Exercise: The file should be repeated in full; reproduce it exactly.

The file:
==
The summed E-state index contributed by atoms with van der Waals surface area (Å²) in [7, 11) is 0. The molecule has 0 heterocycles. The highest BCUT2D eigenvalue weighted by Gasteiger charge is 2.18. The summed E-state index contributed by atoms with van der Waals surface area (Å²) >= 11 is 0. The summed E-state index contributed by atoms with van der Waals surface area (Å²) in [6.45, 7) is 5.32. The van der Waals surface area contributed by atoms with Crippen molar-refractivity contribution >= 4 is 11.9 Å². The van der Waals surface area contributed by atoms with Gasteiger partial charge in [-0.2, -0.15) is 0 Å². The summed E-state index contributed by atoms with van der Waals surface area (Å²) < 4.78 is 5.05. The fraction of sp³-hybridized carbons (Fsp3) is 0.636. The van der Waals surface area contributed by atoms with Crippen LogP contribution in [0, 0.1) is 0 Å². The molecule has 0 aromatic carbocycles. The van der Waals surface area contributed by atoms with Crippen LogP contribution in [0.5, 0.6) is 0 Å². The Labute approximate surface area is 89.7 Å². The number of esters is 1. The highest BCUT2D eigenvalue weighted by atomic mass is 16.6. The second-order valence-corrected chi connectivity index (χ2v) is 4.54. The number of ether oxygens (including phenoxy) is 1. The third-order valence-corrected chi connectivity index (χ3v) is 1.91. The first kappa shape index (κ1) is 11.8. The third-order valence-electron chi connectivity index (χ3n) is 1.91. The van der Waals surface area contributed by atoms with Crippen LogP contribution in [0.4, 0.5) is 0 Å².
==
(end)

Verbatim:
The summed E-state index contributed by atoms with van der Waals surface area (Å²) in [7, 11) is 0. The molecule has 0 heterocycles. The highest BCUT2D eigenvalue weighted by Gasteiger charge is 2.18. The summed E-state index contributed by atoms with van der Waals surface area (Å²) >= 11 is 0. The summed E-state index contributed by atoms with van der Waals surface area (Å²) in [6.45, 7) is 5.32. The van der Waals surface area contributed by atoms with Crippen molar-refractivity contribution >= 4 is 11.9 Å². The van der Waals surface area contributed by atoms with Gasteiger partial charge in [-0.2, -0.15) is 0 Å². The summed E-state index contributed by atoms with van der Waals surface area (Å²) < 4.78 is 5.05. The fraction of sp³-hybridized carbons (Fsp3) is 0.636. The van der Waals surface area contributed by atoms with Crippen LogP contribution in [0, 0.1) is 0 Å². The molecule has 0 aromatic carbocycles. The van der Waals surface area contributed by atoms with Crippen LogP contribution in [0.5, 0.6) is 0 Å². The Labute approximate surface area is 89.7 Å². The number of esters is 1. The highest BCUT2D eigenvalue weighted by atomic mass is 16.6. The second-order valence-corrected chi connectivity index (χ2v) is 4.54. The number of ether oxygens (including phenoxy) is 1. The third-order valence-corrected chi connectivity index (χ3v) is 1.91. The first kappa shape index (κ1) is 11.8. The third-order valence-electron chi connectivity index (χ3n) is 1.91. The van der Waals surface area contributed by atoms with Crippen LogP contribution in [0.4, 0.5) is 0 Å².